Clinically-assisted nutrition and hydration (“CANH”) is a medical treatment that refers to the use of all forms of tube feeding. In July 2018, the Supreme Court’s judgment in An NHS Trust v Y held that court approval to withdraw CANH from persons who lack capacity to make this decision is no longer required providing that;
- there is agreement that withdrawal is in the patient’s best interests; and
- the Mental Capacity Act 2005 (“MCA”) and good practice guidance are followed.
Guidance from the British Medical Association and Royal College of Physicians
In the wake of this significant judgment, the British Medical Association and Royal College of Physicians have published detailed and useful guidance to assist clinicians in making decisions regarding CANH. The guidance covers decisions to start, re-start, continue or withdraw CANH for incapacitated patients who are not imminently dying, in circumstances where CANH is the primary life-sustaining treatment. It is separated into two key sections:-
- general guidance on decisions relating to CANH; and,
- guidance on specific scenarios (e,g. neurodegenerative conditions).
The guidance is well-drafted and we expect that it will be useful for clinicians seeking an overview of the current legal position on CANH. In particular, the guidance provides a useful overview of who has responsibility for making relevant decisions regarding CANH. If an incapacitated patient has made a valid and applicable advance decision to refuse treatment (“ADRT”) and this ADRT covers CANH and the current clinical situation, then the ADRT must be respected with the patient being the decision-maker. If the patient has appointed a lasting power of attorney (“LPA”) for health and welfare with the power to consent to, or refuse, life-sustaining treatment and the LPA has been registered with the Office of the Public Guardian, then the LPA is the responsible for decisions regarding CANH. In order for health professionals to assure themselves of this, the guidance recommends that they should request the original LPA document or a certified copy to check that it does provide the LPA with authority to make decisions regarding CANH. The guidance also reminds health professionals that an LPA does not have the power to insist on treatments that healthcare professionals do not deem to be clinically indicated. The LPA is required to follow the principles of the MCA and act in the patient’s best interests when making decisions.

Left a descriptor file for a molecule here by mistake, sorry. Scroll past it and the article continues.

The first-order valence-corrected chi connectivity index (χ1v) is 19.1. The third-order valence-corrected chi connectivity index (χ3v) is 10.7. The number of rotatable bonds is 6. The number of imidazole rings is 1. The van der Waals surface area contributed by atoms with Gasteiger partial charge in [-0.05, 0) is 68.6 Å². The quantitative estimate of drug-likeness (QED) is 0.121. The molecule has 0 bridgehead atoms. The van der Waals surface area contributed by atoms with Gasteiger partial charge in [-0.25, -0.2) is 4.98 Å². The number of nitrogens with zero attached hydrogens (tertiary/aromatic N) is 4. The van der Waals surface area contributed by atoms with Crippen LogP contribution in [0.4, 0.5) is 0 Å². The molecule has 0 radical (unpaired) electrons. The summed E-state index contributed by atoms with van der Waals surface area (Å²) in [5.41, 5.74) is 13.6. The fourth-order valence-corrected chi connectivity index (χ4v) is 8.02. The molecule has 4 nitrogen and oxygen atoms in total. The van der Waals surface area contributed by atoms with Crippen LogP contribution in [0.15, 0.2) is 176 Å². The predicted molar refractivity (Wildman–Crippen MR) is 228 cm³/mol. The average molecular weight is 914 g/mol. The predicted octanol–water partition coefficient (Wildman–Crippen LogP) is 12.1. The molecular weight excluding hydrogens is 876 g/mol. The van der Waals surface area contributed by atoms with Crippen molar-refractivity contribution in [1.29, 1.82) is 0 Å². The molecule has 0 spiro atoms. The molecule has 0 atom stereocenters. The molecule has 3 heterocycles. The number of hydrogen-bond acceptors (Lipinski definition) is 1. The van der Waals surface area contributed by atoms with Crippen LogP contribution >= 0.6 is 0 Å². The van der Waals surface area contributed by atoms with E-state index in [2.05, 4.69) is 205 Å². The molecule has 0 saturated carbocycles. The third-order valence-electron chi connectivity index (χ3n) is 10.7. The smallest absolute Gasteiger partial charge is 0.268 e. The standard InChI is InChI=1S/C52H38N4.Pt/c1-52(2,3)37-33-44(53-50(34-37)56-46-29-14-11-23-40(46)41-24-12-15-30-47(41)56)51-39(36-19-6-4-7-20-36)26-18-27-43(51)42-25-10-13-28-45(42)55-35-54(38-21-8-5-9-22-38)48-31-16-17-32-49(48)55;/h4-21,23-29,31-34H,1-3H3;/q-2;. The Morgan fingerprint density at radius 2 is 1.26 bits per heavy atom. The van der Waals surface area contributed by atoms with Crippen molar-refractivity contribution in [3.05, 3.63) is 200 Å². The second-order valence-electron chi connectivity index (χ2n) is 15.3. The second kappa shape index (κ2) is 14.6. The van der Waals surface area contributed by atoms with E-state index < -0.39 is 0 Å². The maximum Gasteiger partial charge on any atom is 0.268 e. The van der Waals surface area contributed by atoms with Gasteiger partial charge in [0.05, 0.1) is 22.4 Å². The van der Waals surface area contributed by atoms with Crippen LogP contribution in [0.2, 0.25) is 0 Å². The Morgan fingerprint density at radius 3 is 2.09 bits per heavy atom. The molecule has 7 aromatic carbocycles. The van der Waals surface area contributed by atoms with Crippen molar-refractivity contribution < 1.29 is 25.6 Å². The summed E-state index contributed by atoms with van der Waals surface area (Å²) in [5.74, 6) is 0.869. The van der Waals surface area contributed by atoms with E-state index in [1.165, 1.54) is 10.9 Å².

In circumstances where there is no ADRT and no LPA appointed, decisions regarding CANH for incapacitated patients must be made by the clinical team on the patient’s behalf, based on their best interests and having followed the best interests process as set out in the MCA. This includes consulting with anyone named by the patient as someone to be consulted on such matters. This includes those engaged in caring for the patient or interested in their welfare, along with any court-appointed deputy if there is one. If there is no one acting in any of these categories, then an Independent Mental Capacity Advocate must be consulted. The clinical team will also need to take into account the patient’s individual circumstances and past and present wishes, feelings, beliefs and values. The guidance confirms that there is a role for speech and language therapists in encouraging and supporting the patient to be involved in this process. It also highlights the increasing legal emphasis on patient-centred decisions and self-determination.
In terms of overall responsibility within the clinical team, the guidance states that this will fall to;
- the named consultant (if the patient is in hospital);
- the named consultant or senior doctor if the patient is in a hospice or a palliative care unit; or
- the patient’s GP (supported by the case manager or equivalent at the CCG) if they are residing in a care home or at home.
The guidance asserts that the extensiveness of best interests assessments, safeguards, documentation and external scrutiny with regards to the CANH should be proportionate to the consequences of the decision in each case. This means that the more severe the consequences, the greater the scrutiny that will be required. In identifying the consequences of the decision consideration should be given to the patient’s prognosis and the certainty surrounding this along with the impact of making a ‘wrong’ decision regarding CANH, such as withdrawing CANH too soon or continuing it for too long.
A detailed record of the best interests’ assessment process should be kept as part of the medical records, in a form that is easily accessible for review and audit. The guidance provides a model profroma for this.
The guidance requires a second opinion to be sought if there is a proposal to stop or not to start CANH where the patient is not imminently facing death. The second opinion clinician should be able to act independently and ideally should not be part of the current treating team. The second opinion should be provided by way of a report following a review of the patient.
Where a decision is made that it is in a patient’s best interests to receive CANH, this decision must be reviewed at least every 6 months (or 12 months where the patient has been in a stable condition over a long period of time). Reviews may need to happen more frequently if the clinical situation changes significantly.
In the event that there is not an agreement regarding CANH and the best interests of the patient or the decision is ‘finely balanced’, consideration should be given to whether further case conferences, clinical opinions or the use of medical mediation services could assist. As a last resort, an application may need to be made by the responsible commissioning body to the Court of Protection to obtain a court decision on the matter.
In summary, we would urge healthcare professionals to review this new guidance. Our view is that it will be a very useful resource in the making of difficult and complex decisions regarding the use of CANH for incapacitated patients.
Our team of specialists can advise on this issue generally and the guidance. If you would like to discuss this in more detail, please do contact Ruth Atkinson-Wilks or your usual Bevan Brittan contact.